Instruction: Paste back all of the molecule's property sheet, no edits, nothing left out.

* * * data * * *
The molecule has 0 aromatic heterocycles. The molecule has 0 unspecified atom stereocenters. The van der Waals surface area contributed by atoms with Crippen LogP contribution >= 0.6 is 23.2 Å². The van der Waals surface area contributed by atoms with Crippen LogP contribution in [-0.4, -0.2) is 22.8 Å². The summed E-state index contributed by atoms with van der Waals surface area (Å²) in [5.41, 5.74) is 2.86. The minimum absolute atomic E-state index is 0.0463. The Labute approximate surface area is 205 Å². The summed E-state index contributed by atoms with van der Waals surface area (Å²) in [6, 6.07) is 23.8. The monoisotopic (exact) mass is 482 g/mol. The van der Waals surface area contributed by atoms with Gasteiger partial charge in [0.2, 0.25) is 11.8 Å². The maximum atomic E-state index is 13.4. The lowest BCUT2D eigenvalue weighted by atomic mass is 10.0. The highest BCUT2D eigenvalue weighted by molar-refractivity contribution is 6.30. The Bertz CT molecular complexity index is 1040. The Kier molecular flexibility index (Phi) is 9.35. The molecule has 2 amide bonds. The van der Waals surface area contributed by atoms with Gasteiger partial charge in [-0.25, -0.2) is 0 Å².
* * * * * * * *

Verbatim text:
The molecule has 0 aromatic heterocycles. The molecule has 0 unspecified atom stereocenters. The van der Waals surface area contributed by atoms with Crippen LogP contribution >= 0.6 is 23.2 Å². The van der Waals surface area contributed by atoms with Crippen LogP contribution in [-0.4, -0.2) is 22.8 Å². The summed E-state index contributed by atoms with van der Waals surface area (Å²) in [5.41, 5.74) is 2.86. The minimum absolute atomic E-state index is 0.0463. The Labute approximate surface area is 205 Å². The summed E-state index contributed by atoms with van der Waals surface area (Å²) in [6, 6.07) is 23.8. The monoisotopic (exact) mass is 482 g/mol. The van der Waals surface area contributed by atoms with Gasteiger partial charge in [0.2, 0.25) is 11.8 Å². The maximum atomic E-state index is 13.4. The lowest BCUT2D eigenvalue weighted by atomic mass is 10.0. The highest BCUT2D eigenvalue weighted by molar-refractivity contribution is 6.30. The Bertz CT molecular complexity index is 1040. The Kier molecular flexibility index (Phi) is 9.35. The molecule has 2 amide bonds. The van der Waals surface area contributed by atoms with Gasteiger partial charge in [-0.25, -0.2) is 0 Å².